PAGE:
True, that would mean the Lord of Light thinks little of killing a settlement full of innocents to achieve His goals, but it’s been clear for a while that the Lord isn’t a particularly benevolent god — just ask Shireen Baratheon.

The Transformation: Journeying north with Beric Dondarrion, Thoros of Myr and the rest of the Brotherhood, the Hound returns to the scene of one of his earlier misdeeds: brutalizing and robbing a man and his daughter who had given him and Arya Stark shelter. The Hound’s rationalization for robbing them had been they wouldn’t survive the winter, and this turned out to be true — the Brotherhood find their skeletal remains, the result of an apparently murder-suicide committed to avoid death by starvation.

As Sandor changes, his empathy towards the suffering of others grows. Such is a necessary trait required of one who will be called upon to protect all of humanity. Sandor buries the father and daughter in a storm of guilt and remorse. And before that, when invited by Thoros to stare into the fire (the Lord of Light’s preferred means of communication), Sandor has a vision of the location of the White Walker army. The clarity and detail of this vision is something Melisandre, who’s been at this for hundreds of years, would envy.

Why does the Hound, a man barely initiated in the cult of R’hllor, have the ability to see so perfectly into the Lord of Light’s fire? Perhaps because he is the Prince that was Promised, and because he is a man whose savage burning as a child and his resulting fear of fire has forever bound him to the language of the flames. All he needed to do was to look at them.

There’s more. But now, BEWARE OF SPOILERS.

The Legend Returns: If the Hound is on the road of becoming The Prince that was Promised, then he’s going to have to overcome his fear of fire and get his hands on the fabled flaming sword Lightbringer. There’s an intriguing shot in the Season 7 trailer where someone is wielding a flaming sword.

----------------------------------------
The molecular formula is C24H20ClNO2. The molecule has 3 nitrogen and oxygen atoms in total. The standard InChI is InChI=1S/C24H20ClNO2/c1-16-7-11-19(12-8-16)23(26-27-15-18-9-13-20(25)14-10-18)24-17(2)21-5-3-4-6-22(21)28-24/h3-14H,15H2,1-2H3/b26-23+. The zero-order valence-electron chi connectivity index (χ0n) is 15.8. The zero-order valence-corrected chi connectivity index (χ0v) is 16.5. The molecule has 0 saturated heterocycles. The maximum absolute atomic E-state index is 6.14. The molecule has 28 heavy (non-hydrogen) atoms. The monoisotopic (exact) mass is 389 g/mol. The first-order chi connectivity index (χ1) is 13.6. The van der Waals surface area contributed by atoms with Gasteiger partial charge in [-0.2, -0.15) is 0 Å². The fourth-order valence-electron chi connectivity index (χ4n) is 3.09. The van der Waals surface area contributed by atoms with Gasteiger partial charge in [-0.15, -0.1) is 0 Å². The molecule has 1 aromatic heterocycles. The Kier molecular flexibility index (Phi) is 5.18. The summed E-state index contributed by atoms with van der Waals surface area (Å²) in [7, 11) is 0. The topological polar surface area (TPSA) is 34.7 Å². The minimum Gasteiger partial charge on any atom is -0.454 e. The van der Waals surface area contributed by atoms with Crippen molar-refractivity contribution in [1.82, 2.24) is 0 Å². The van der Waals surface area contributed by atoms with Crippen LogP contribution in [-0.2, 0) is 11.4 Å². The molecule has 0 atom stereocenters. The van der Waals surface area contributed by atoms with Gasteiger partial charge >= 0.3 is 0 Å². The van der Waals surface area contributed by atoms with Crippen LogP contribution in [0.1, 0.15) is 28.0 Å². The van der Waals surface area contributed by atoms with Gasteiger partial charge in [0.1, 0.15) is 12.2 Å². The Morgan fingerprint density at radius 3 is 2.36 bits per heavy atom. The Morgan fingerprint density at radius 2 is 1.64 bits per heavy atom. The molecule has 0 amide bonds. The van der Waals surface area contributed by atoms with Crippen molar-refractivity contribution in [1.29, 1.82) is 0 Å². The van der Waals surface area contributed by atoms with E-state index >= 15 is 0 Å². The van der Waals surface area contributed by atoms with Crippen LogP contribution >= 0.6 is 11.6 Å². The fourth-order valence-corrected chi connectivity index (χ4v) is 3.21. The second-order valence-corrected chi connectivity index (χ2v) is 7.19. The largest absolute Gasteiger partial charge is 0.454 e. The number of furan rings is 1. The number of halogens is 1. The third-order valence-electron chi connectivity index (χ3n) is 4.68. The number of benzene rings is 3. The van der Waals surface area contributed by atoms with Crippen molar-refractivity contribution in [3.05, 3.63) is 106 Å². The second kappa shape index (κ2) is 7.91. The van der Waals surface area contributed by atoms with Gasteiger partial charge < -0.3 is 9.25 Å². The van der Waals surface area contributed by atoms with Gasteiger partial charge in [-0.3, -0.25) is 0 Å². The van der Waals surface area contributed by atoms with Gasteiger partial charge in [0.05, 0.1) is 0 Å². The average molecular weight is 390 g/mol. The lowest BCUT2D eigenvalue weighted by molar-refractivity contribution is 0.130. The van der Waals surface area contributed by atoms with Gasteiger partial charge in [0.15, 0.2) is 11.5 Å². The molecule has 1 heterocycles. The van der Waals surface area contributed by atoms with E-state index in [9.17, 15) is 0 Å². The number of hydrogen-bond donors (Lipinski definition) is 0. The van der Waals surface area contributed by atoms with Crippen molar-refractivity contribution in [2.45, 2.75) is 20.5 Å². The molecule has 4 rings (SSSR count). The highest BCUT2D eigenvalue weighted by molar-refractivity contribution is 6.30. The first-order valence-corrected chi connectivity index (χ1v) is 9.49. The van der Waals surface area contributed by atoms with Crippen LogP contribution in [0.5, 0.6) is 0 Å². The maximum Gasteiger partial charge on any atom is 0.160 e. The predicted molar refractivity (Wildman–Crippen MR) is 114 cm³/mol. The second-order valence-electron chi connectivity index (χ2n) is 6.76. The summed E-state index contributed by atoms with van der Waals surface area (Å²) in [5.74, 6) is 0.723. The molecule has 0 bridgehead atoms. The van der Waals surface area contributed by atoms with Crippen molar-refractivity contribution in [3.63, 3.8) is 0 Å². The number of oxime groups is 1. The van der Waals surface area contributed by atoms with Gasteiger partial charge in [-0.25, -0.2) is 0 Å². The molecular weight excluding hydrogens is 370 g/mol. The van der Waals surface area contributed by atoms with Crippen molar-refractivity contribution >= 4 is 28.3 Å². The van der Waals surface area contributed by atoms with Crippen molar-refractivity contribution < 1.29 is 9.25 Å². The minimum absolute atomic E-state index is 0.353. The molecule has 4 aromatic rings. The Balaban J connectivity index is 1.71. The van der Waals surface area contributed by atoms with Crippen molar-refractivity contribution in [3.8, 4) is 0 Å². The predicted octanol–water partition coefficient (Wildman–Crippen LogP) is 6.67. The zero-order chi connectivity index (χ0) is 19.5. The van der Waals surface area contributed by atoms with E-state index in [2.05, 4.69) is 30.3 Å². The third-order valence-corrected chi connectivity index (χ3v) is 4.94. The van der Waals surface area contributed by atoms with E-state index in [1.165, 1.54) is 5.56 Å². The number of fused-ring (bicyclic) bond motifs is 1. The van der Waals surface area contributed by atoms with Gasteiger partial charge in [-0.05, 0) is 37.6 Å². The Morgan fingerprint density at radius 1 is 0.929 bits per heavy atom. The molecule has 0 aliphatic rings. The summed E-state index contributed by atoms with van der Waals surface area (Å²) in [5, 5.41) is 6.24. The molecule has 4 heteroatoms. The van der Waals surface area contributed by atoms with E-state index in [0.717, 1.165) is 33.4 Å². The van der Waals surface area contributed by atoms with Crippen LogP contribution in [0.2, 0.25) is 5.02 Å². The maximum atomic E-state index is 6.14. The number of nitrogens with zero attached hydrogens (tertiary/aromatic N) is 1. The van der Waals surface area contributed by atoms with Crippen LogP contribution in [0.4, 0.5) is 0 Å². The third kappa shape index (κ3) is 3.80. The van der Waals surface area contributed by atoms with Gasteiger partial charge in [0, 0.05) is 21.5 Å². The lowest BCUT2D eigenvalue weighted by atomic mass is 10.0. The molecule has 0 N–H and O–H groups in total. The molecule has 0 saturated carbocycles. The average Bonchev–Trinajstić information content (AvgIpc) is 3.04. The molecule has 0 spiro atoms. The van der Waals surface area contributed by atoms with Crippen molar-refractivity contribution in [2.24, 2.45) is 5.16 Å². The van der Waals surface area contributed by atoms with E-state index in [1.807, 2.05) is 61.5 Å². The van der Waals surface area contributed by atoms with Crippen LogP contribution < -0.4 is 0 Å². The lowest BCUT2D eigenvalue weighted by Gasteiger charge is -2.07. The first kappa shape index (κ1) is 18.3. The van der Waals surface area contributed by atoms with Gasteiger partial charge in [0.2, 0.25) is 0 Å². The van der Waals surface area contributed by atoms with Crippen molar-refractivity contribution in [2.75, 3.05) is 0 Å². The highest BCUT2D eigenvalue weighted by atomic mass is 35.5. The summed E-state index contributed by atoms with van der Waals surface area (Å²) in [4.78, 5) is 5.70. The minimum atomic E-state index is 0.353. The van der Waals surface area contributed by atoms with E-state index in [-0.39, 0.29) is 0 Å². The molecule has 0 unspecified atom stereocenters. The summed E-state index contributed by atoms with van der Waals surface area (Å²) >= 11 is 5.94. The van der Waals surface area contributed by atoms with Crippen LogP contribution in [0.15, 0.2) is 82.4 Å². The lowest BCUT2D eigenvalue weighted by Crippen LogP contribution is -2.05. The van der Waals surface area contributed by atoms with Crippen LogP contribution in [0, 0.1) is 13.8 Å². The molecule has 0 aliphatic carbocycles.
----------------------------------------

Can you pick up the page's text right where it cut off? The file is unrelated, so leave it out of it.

While Jon stands all cool-as-a-cucumber as the wights attack (above), men on each side of him battle in the middle ground. Now, true, Beric Dondarrion could be the one with the flaming sword — he’s used one before, and we saw him light one up in one of the season 7 trailers.

But the man with the flaming sword to Jon’s left in the GIF above looks bigger, with lots of floppy dark hair. Is it Sandor Clegane? If he’s on the road to becoming the Prince that was Promised, it’s very possible.

So there you have it. The Hound is undergoing one of the most dramatic metamorphoses of any character on Game of Thrones, which is saying something. He’s gone from being a nihilistic man to having a sense of higher purpose. Metaphorically, he has been born of flames and agony, died and been resurrected, and now sees redemption through transformation. Now that the Hound is awakened, the Lord of Light speaks to him like He speaks to no one else. This feels like a good path for the Prince that was Promised to take.

Next: Cersei Lannister’s gift registry—What will Euron Greyjoy try and bring her?

It still seems unlikely, but if grumpy Sandor Clegane turns out to be legendary savior of mankind, that would be a helluva fun twist.